From distracting nation from economic crash to ‘freaking out about losing,’ Trump’s threat to delay election seen as no joke

‘Trump doesn't have the authority to delay the election, but a lot of terrible things could happen if Trump believes he has the authority.’

A very overt and obvious effort to distract the U.S. voting public from an unprecedented historic collapse of the U.S. economy made even more evident on Thursday? Check.

A flagrant attack on voting rights and a further false statement about mail-in voting? Check.

A clear suggestion that if empowered with an authority that legal experts agree he does not possess, President Donald Trump would delay the November election if he viewed it as being in his political interest? Also check.

There were many immediate reactions, interpretations, and elevated warnings following Trump’s morning tweet which floated the idea to “delay the Election” in November—and as the day proceeded progressive critics made it increasingly clear that while the gesture was in many ways classic Trumpian misdirection, the various implications also remain too important to ignore.

The ACLU emphasized that Trump has no legal authority whatsoever to delay the election.

“This is America. We are a democracy, not a dictatorship,” said Dale Ho, director of the ACLU’s Voting Rights Project. “The Constitution empowers Congress to set the date of the election, and Congress set that date for November. Nothing President Trump says, does, or tweets can change that fact.”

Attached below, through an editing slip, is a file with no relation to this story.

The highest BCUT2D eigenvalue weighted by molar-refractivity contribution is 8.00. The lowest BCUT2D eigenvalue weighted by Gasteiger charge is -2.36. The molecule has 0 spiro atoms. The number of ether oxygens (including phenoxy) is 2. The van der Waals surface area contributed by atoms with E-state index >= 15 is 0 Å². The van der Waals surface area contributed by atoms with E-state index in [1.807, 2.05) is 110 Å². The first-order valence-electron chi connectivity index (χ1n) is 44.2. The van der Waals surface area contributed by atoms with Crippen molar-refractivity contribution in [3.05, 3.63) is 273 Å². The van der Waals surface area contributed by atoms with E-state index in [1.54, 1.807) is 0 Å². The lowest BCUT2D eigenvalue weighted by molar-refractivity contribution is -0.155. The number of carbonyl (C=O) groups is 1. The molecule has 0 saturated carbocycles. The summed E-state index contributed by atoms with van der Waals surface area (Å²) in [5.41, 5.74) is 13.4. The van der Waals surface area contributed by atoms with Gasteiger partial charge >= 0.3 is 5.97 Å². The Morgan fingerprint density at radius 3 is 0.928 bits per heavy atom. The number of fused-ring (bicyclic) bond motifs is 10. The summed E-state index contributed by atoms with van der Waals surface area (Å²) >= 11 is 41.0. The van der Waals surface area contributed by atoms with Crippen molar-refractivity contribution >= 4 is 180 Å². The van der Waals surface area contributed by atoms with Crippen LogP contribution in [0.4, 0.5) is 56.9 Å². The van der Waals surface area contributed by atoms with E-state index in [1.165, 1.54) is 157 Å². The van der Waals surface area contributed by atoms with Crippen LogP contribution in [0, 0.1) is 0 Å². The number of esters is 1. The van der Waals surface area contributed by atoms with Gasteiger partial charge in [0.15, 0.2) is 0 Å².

As Alexander Burns at the New York Times explains:

Article II of the Constitution empowers Congress to choose the timing of the general election. An 1845 federal law fixed the date as the first Tuesday after the first Monday in November.

It would take a change in federal law to move that date. That would mean legislation enacted by Congress, signed by the president and subject to challenge in the courts.

The Lawyers Committee for Civil Rights Under Law echoed that legal argument and said even if Congress was to move the date of the election, the president’s term would still expire on January 20, 2021, and noted that nothing short of a constitutional amendment could alter that fact.

“Dictators and despots seek to delay elections and rig the rules to maintain their grip on power,” said Kristen Clarke, the group’s president and executive director. “But this has never been the case in American democracy.”

Trump, Clark noted, is seeking “to promote chaos and confusion by suggesting that the nation’s November 3rd election should be delayed or postponed,” but he “has absolutely no power” to do either.

Regardless of Trump’s legal authority, progressive critics like former labor secretary Robert Reich warned that Trump may attempt to assert such power nonetheless:

Trump does not have authority to delay Election Day. The law makes it “the Tuesday after the first Monday in November.” But what if he invokes “emergency powers?”

—Robert Reich (@RBReich) July 30, 2020

Despite constitutional safeguards assumed by many groups and legal experts, Jameel Jaffer, director of the Knight First Amendment Institute at Columbia University, said lawmakers in Congress should not take the threat lightly.

After Secretary of State Mike Pompeo responded to questions about Trump’s tweet during a Senate hearing on Thursday by saying he would defer to the Justice Department on the question, Jaffer asked, “Shouldn’t the Judiciary Committees be demanding, right now, that the Justice Department release anything that the Office of Legal Counsel has written about the president’s purported authority to delay the election?”

While Trump clearly “doesn’t have the authority to delay the election,” added Jaffer, “a lot of terrible things could happen if Trump believes he has the authority.”